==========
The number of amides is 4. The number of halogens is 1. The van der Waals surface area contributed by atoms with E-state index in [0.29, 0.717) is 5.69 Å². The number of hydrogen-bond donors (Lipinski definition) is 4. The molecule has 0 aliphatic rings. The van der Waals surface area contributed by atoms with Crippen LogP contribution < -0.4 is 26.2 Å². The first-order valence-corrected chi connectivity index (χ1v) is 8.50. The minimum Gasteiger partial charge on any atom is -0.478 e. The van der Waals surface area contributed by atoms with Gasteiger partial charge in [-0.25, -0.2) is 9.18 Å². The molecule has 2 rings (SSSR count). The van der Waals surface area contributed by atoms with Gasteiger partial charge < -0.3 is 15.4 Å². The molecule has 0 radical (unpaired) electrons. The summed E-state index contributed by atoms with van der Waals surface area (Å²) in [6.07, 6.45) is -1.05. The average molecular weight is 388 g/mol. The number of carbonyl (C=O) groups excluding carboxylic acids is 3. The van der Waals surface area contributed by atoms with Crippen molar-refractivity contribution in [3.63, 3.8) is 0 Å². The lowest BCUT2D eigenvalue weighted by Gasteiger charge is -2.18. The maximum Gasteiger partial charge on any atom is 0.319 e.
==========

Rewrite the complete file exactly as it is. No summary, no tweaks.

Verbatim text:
The number of amides is 4. The number of halogens is 1. The van der Waals surface area contributed by atoms with E-state index in [0.29, 0.717) is 5.69 Å². The number of hydrogen-bond donors (Lipinski definition) is 4. The molecule has 0 aliphatic rings. The van der Waals surface area contributed by atoms with Crippen LogP contribution < -0.4 is 26.2 Å². The first-order valence-corrected chi connectivity index (χ1v) is 8.50. The minimum Gasteiger partial charge on any atom is -0.478 e. The van der Waals surface area contributed by atoms with Gasteiger partial charge in [-0.25, -0.2) is 9.18 Å². The molecule has 2 rings (SSSR count). The van der Waals surface area contributed by atoms with Gasteiger partial charge < -0.3 is 15.4 Å². The molecule has 0 radical (unpaired) electrons. The summed E-state index contributed by atoms with van der Waals surface area (Å²) in [6.07, 6.45) is -1.05. The average molecular weight is 388 g/mol. The number of carbonyl (C=O) groups excluding carboxylic acids is 3. The van der Waals surface area contributed by atoms with Crippen molar-refractivity contribution in [3.63, 3.8) is 0 Å². The lowest BCUT2D eigenvalue weighted by Gasteiger charge is -2.18. The maximum Gasteiger partial charge on any atom is 0.319 e.